AUDI LOOKS TO THE FUTURE Audi is increasing their voltage systems from 12 to 48, with the aim to benefit future models. Image: Audi
• Part of electrification strategy
• More voltage, more power
• Scalable platform concept
INGOLSTADT, Germany - Audi is to upgrade part of its cars' electrical systems from 12 to 48 Volts in anticipation of a number of technological innovations which will pave the way for their production cars.
Ulrich Hackenberg, board member for tech development said: “We're using the full bandwidth of electrification in our drive-principles strategy. Running part of a vehicle's electrical system at 48V plays a central role in this.
"It enables us to make more energy available. That paves the way for new technologies with which we can make our cars more sporty, more efficient, more convenient to use.”
Audi recently showcased the scope of the 48V system in Audi A6 TDI and RS 5 TDI concept technology demonstrators, each fitted with an electric compressor operating independently of the engine load and so fundamentally improving accelerative performance.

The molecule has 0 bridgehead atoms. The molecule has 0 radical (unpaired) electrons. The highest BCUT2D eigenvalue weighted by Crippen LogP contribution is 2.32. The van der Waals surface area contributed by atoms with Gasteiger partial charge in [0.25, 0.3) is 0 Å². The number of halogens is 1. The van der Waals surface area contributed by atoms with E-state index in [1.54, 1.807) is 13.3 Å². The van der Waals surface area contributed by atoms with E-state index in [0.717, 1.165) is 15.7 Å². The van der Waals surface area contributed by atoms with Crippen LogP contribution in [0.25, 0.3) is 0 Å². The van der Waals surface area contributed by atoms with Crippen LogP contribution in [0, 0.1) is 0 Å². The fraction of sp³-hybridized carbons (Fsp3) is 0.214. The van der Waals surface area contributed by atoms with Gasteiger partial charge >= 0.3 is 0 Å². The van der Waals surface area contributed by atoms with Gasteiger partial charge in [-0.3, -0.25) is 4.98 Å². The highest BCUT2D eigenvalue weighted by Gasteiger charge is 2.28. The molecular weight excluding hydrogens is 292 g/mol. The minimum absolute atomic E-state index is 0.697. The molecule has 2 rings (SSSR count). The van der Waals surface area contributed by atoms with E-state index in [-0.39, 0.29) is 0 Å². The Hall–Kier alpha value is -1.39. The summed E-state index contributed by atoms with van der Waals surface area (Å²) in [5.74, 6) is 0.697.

The 48V technology is also ideal for realising convenience systems for dynamic chassis control, the system has new storage technologies and delivers much more power than the 12V system with lead/acid batteries. It is, Audi says, an important element of electrifying various stages of the drive train.
In the current highest development version, a compact lithium-ion battery supplies 48V during engine-off phases; a DC/DC converter integrates the 12V electrical system. The lithium-ion battery operates in conjunction with a new and more efficient alternator that qualifies the drive train as a mild hybrid.
Within this concept there are various ways of starting, controlling and deactivating the combustion engine as needed. The powerful alternator achieves an energy recovery output of 10kW.
That adds up to a saving of up to 10g/km of CO2, equivalent to around 0.4 litres/100km on 48V technology – Audi is extending the scope of its electrification strategy by upgrading its 12V systems to 48V, unlocking the potential for more energy and greater efficiency for future applications.